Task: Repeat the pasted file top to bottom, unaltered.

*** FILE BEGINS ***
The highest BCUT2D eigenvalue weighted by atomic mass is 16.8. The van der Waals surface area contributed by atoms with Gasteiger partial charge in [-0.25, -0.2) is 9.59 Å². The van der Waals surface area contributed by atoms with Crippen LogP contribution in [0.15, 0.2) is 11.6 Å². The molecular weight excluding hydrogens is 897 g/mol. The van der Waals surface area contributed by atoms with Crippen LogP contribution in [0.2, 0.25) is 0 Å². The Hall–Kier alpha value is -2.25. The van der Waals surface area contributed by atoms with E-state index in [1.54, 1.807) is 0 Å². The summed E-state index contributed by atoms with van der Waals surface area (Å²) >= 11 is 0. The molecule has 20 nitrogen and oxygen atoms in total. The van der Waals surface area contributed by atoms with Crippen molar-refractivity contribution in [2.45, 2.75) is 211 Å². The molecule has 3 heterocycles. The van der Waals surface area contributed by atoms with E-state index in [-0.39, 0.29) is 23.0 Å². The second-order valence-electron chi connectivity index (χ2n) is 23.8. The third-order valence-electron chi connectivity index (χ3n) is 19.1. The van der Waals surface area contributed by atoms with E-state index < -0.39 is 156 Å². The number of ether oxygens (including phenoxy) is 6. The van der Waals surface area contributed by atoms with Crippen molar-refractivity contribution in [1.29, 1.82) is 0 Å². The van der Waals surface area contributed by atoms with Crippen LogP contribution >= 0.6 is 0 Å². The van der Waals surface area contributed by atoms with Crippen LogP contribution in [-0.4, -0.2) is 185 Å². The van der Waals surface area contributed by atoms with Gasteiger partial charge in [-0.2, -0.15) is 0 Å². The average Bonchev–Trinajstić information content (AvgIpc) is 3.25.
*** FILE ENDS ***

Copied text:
The highest BCUT2D eigenvalue weighted by atomic mass is 16.8. The van der Waals surface area contributed by atoms with Gasteiger partial charge in [-0.25, -0.2) is 9.59 Å². The van der Waals surface area contributed by atoms with Crippen LogP contribution in [0.15, 0.2) is 11.6 Å². The molecular weight excluding hydrogens is 897 g/mol. The van der Waals surface area contributed by atoms with Crippen LogP contribution in [0.2, 0.25) is 0 Å². The Hall–Kier alpha value is -2.25. The van der Waals surface area contributed by atoms with E-state index in [1.54, 1.807) is 0 Å². The summed E-state index contributed by atoms with van der Waals surface area (Å²) >= 11 is 0. The molecule has 20 nitrogen and oxygen atoms in total. The van der Waals surface area contributed by atoms with Crippen molar-refractivity contribution in [2.45, 2.75) is 211 Å². The molecule has 3 heterocycles. The van der Waals surface area contributed by atoms with E-state index in [-0.39, 0.29) is 23.0 Å². The second-order valence-electron chi connectivity index (χ2n) is 23.8. The third-order valence-electron chi connectivity index (χ3n) is 19.1. The van der Waals surface area contributed by atoms with E-state index < -0.39 is 156 Å². The number of ether oxygens (including phenoxy) is 6. The van der Waals surface area contributed by atoms with Crippen molar-refractivity contribution in [1.29, 1.82) is 0 Å². The van der Waals surface area contributed by atoms with Crippen LogP contribution >= 0.6 is 0 Å². The van der Waals surface area contributed by atoms with Crippen LogP contribution in [-0.4, -0.2) is 185 Å². The van der Waals surface area contributed by atoms with Gasteiger partial charge in [-0.2, -0.15) is 0 Å². The average Bonchev–Trinajstić information content (AvgIpc) is 3.25.